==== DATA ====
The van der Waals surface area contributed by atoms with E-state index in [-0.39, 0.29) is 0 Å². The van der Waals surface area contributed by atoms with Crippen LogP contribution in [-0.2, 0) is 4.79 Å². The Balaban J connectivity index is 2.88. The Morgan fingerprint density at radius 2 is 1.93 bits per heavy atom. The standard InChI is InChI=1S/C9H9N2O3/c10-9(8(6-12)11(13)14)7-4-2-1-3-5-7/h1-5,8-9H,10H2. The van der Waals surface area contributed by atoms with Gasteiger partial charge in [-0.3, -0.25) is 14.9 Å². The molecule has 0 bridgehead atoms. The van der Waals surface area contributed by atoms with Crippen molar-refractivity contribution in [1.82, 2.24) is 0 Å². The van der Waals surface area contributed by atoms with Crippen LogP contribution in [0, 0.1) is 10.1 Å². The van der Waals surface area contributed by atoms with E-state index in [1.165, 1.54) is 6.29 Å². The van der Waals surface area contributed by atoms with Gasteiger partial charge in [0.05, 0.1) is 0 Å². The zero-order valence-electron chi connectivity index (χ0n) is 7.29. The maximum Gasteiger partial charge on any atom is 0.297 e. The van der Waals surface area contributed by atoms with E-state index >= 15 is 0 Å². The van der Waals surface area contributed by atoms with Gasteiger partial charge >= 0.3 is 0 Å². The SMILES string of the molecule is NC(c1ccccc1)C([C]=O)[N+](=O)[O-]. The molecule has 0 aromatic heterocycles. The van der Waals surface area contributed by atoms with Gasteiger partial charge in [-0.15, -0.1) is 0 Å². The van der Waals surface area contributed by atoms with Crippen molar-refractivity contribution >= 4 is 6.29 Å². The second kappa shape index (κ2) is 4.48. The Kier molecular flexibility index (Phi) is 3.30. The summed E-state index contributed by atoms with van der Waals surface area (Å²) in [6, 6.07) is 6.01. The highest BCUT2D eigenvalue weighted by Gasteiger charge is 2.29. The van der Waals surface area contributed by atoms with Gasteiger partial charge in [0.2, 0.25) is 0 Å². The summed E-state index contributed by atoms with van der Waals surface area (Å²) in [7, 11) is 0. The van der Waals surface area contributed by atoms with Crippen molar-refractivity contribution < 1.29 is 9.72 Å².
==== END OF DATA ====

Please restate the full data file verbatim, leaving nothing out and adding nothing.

The van der Waals surface area contributed by atoms with E-state index in [-0.39, 0.29) is 0 Å². The van der Waals surface area contributed by atoms with Crippen LogP contribution in [-0.2, 0) is 4.79 Å². The Balaban J connectivity index is 2.88. The Morgan fingerprint density at radius 2 is 1.93 bits per heavy atom. The standard InChI is InChI=1S/C9H9N2O3/c10-9(8(6-12)11(13)14)7-4-2-1-3-5-7/h1-5,8-9H,10H2. The van der Waals surface area contributed by atoms with Gasteiger partial charge in [-0.3, -0.25) is 14.9 Å². The molecule has 0 bridgehead atoms. The van der Waals surface area contributed by atoms with Crippen molar-refractivity contribution in [1.82, 2.24) is 0 Å². The van der Waals surface area contributed by atoms with Crippen LogP contribution in [0, 0.1) is 10.1 Å². The van der Waals surface area contributed by atoms with E-state index in [1.165, 1.54) is 6.29 Å². The van der Waals surface area contributed by atoms with Gasteiger partial charge in [0.05, 0.1) is 0 Å². The zero-order valence-electron chi connectivity index (χ0n) is 7.29. The maximum Gasteiger partial charge on any atom is 0.297 e. The van der Waals surface area contributed by atoms with E-state index >= 15 is 0 Å². The van der Waals surface area contributed by atoms with Gasteiger partial charge >= 0.3 is 0 Å². The SMILES string of the molecule is NC(c1ccccc1)C([C]=O)[N+](=O)[O-]. The molecule has 0 aromatic heterocycles. The van der Waals surface area contributed by atoms with Gasteiger partial charge in [-0.15, -0.1) is 0 Å². The van der Waals surface area contributed by atoms with Crippen molar-refractivity contribution >= 4 is 6.29 Å². The second kappa shape index (κ2) is 4.48. The Kier molecular flexibility index (Phi) is 3.30. The summed E-state index contributed by atoms with van der Waals surface area (Å²) in [6, 6.07) is 6.01. The highest BCUT2D eigenvalue weighted by Gasteiger charge is 2.29. The van der Waals surface area contributed by atoms with Gasteiger partial charge in [0.2, 0.25) is 0 Å². The summed E-state index contributed by atoms with van der Waals surface area (Å²) in [7, 11) is 0. The van der Waals surface area contributed by atoms with Crippen molar-refractivity contribution < 1.29 is 9.72 Å².